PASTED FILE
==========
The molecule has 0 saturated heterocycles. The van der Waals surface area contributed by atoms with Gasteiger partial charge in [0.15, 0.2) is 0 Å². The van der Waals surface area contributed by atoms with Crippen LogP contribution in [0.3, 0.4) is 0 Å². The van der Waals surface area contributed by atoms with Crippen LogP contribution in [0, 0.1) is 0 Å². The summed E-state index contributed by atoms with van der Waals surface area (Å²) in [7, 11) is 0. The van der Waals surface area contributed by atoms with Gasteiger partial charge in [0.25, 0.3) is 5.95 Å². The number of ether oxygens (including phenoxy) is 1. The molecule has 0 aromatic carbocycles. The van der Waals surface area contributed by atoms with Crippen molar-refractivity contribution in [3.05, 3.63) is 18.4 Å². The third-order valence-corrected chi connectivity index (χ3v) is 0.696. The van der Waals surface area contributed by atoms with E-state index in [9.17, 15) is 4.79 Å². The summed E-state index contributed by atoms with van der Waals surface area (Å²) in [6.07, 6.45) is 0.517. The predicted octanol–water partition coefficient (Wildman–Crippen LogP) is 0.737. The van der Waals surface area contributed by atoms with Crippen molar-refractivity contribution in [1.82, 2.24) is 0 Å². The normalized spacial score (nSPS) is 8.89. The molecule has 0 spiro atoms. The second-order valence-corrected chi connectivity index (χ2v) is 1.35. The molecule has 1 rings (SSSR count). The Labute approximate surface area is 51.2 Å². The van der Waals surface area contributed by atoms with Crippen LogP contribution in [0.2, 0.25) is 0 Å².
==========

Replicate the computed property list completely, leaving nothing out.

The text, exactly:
The molecule has 0 saturated heterocycles. The van der Waals surface area contributed by atoms with Gasteiger partial charge in [0.15, 0.2) is 0 Å². The van der Waals surface area contributed by atoms with Crippen LogP contribution in [0.3, 0.4) is 0 Å². The van der Waals surface area contributed by atoms with Crippen LogP contribution in [0, 0.1) is 0 Å². The summed E-state index contributed by atoms with van der Waals surface area (Å²) in [7, 11) is 0. The van der Waals surface area contributed by atoms with Gasteiger partial charge in [0.25, 0.3) is 5.95 Å². The number of ether oxygens (including phenoxy) is 1. The molecule has 0 aromatic carbocycles. The van der Waals surface area contributed by atoms with Crippen molar-refractivity contribution in [3.05, 3.63) is 18.4 Å². The third-order valence-corrected chi connectivity index (χ3v) is 0.696. The van der Waals surface area contributed by atoms with E-state index in [9.17, 15) is 4.79 Å². The summed E-state index contributed by atoms with van der Waals surface area (Å²) in [6.07, 6.45) is 0.517. The predicted octanol–water partition coefficient (Wildman–Crippen LogP) is 0.737. The van der Waals surface area contributed by atoms with Crippen molar-refractivity contribution in [1.82, 2.24) is 0 Å². The normalized spacial score (nSPS) is 8.89. The molecule has 0 spiro atoms. The second-order valence-corrected chi connectivity index (χ2v) is 1.35. The molecule has 1 rings (SSSR count). The Labute approximate surface area is 51.2 Å². The van der Waals surface area contributed by atoms with Crippen LogP contribution in [0.2, 0.25) is 0 Å².